Google reportedly addressed the issue, but many users likely await the fix from providers or OEMs.
Google reportedly addressed the issue, but many users likely await the fix from providers or OEMs.

Researchers are warning Android users of a major vulnerability that impacts a vital browser security mechanism called Same-Origin Policy (SOP).

The bug – called a “privacy disaster” by Tod Beardsley, an engineering manager at Rapid7 who blogged about the issue Monday – is serious because SOP, “the cornerstone of web privacy,” can be bypassed via exploitation, he explained.

While Google has patched the issue, Beardsley told SCMagazine.com in a Tuesday interview, it could still take months for many users to get the update through their device manufacturers or service providers. The bug, CVE-2014-6041, could allow a saboteur to circumvent the Android Open Source Platform (AOSP) browser's Same-Origin Policy (SOP), a concern that impacts approximately 75 percent of Android users who run platforms older than version 4.4.

In addition to Android users with lower-end prepaid phones being vulnerable (where AOSP may be shipped as the default browser as opposed to Chrome, for instance), tech savvy users, who simply prefer the AOSP browser, could be targets for attackers, Beardsley said.

“The Android Open Source Platform browser generally has a reputation of working much faster,” Beardsley told SCMagazine.com. “People get it because it's a stripped-down browser. But I looked at about five or six Google results pages on how to get it on your phone, and none of them mention that it's no longer supported [by Google],” he said.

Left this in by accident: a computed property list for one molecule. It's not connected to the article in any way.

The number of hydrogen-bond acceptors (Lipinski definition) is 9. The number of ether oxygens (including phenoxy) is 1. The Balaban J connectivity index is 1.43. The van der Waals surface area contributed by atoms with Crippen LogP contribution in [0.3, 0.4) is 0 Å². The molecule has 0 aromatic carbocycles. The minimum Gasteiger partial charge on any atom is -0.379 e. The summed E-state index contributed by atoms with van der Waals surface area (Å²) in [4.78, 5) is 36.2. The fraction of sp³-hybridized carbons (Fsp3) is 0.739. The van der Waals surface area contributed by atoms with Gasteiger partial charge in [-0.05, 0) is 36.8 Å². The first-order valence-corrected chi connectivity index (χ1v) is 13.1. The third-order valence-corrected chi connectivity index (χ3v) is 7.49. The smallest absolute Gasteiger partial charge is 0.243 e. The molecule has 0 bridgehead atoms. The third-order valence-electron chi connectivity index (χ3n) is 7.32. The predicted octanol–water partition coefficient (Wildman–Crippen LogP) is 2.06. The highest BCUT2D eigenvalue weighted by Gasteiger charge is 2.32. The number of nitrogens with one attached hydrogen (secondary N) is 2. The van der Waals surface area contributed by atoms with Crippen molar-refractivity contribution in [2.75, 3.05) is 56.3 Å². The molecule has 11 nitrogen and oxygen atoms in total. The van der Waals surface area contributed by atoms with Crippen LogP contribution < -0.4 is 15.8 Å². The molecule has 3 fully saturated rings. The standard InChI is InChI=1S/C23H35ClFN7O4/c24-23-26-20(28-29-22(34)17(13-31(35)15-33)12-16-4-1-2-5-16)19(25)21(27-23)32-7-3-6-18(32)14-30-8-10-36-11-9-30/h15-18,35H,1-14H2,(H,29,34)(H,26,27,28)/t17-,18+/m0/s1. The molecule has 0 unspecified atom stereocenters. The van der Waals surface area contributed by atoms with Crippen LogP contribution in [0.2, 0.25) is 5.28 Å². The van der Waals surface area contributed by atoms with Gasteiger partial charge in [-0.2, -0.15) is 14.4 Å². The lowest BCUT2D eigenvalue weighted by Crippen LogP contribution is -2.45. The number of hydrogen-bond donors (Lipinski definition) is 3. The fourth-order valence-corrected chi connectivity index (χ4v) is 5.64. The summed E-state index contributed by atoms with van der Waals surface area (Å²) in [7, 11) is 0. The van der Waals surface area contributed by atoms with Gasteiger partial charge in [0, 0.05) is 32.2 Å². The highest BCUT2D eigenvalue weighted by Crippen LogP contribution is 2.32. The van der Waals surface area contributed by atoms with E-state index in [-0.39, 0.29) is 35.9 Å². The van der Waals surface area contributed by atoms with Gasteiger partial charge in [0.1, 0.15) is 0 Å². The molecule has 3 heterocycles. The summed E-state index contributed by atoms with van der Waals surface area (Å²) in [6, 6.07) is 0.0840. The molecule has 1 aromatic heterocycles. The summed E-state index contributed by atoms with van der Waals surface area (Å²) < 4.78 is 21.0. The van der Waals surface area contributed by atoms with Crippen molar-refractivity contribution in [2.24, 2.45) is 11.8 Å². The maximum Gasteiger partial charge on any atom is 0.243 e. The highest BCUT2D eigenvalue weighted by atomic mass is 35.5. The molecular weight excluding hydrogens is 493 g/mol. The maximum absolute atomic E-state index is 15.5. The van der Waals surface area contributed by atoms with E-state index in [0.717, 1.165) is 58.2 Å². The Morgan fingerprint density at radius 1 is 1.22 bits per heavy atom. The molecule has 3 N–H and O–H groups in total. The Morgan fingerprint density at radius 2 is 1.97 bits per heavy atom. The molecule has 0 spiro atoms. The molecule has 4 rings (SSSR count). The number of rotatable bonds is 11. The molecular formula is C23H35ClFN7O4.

On Sept. 1, researcher Rafay Baloch initially disclosed the vulnerability  on his blog, providing a proof-of-concept exploit. Rapid7 also investigated the issue and soon joined the fray in warning users about the threat.

“By malforming a javascript: a URL handler with a prepended null byte, an attack can avoid the Android Open Source Platform (AOSP) Browser's Same-Origin Policy (SOP) browser security control,” Beardsley wrote in his Monday blog post. “What this means is, any arbitrary website (say, one controlled by a spammer or a spy) can peek into the contents of any other web page,” he explained.

When visiting an attacker's site with another application open, such as webmail, “the attacker could scrape [the victim's] email data and see what [their] browser sees,” Beardsley continued. “Worse, he could snag a copy of your session cookie and hijack your session completely, and read and write webmail on your behalf.”

On Tuesday, SCMagazine.com reached out to Google about the vulnerability, but did not immediately hear back from the company.

In his blog post, Beardsley said that he would post a video demonstration of the exploit later in the week. In the meantime, Rapid7 has published a Metasploit module which is available in all versions of Metasploit penetration testing software.